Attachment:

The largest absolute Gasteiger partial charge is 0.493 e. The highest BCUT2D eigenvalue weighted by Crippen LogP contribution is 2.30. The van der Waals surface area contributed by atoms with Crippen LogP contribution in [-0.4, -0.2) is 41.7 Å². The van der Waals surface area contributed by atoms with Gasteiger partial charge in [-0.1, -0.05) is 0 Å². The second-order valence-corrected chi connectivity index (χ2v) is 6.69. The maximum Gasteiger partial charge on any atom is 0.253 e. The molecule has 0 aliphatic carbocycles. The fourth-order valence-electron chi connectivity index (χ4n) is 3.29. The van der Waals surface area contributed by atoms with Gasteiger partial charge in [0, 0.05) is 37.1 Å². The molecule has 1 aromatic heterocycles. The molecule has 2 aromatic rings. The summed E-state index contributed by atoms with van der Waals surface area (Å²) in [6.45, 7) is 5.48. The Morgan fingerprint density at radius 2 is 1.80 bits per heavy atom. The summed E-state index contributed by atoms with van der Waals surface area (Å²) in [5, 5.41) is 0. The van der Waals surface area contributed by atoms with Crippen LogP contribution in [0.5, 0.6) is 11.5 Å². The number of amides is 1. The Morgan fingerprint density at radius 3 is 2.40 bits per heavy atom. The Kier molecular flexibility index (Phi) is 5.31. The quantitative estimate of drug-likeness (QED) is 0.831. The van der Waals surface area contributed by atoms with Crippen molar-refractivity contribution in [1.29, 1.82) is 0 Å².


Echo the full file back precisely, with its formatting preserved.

The largest absolute Gasteiger partial charge is 0.493 e. The highest BCUT2D eigenvalue weighted by Crippen LogP contribution is 2.30. The van der Waals surface area contributed by atoms with Crippen LogP contribution in [-0.4, -0.2) is 41.7 Å². The van der Waals surface area contributed by atoms with Gasteiger partial charge in [-0.1, -0.05) is 0 Å². The second-order valence-corrected chi connectivity index (χ2v) is 6.69. The maximum Gasteiger partial charge on any atom is 0.253 e. The molecule has 0 aliphatic carbocycles. The fourth-order valence-electron chi connectivity index (χ4n) is 3.29. The van der Waals surface area contributed by atoms with Gasteiger partial charge in [0, 0.05) is 37.1 Å². The molecule has 1 aromatic heterocycles. The molecule has 2 aromatic rings. The summed E-state index contributed by atoms with van der Waals surface area (Å²) in [6.45, 7) is 5.48. The Morgan fingerprint density at radius 2 is 1.80 bits per heavy atom. The summed E-state index contributed by atoms with van der Waals surface area (Å²) in [5, 5.41) is 0. The van der Waals surface area contributed by atoms with Crippen LogP contribution in [0.5, 0.6) is 11.5 Å². The number of amides is 1. The Morgan fingerprint density at radius 3 is 2.40 bits per heavy atom. The Kier molecular flexibility index (Phi) is 5.31. The quantitative estimate of drug-likeness (QED) is 0.831. The van der Waals surface area contributed by atoms with Crippen molar-refractivity contribution in [1.29, 1.82) is 0 Å².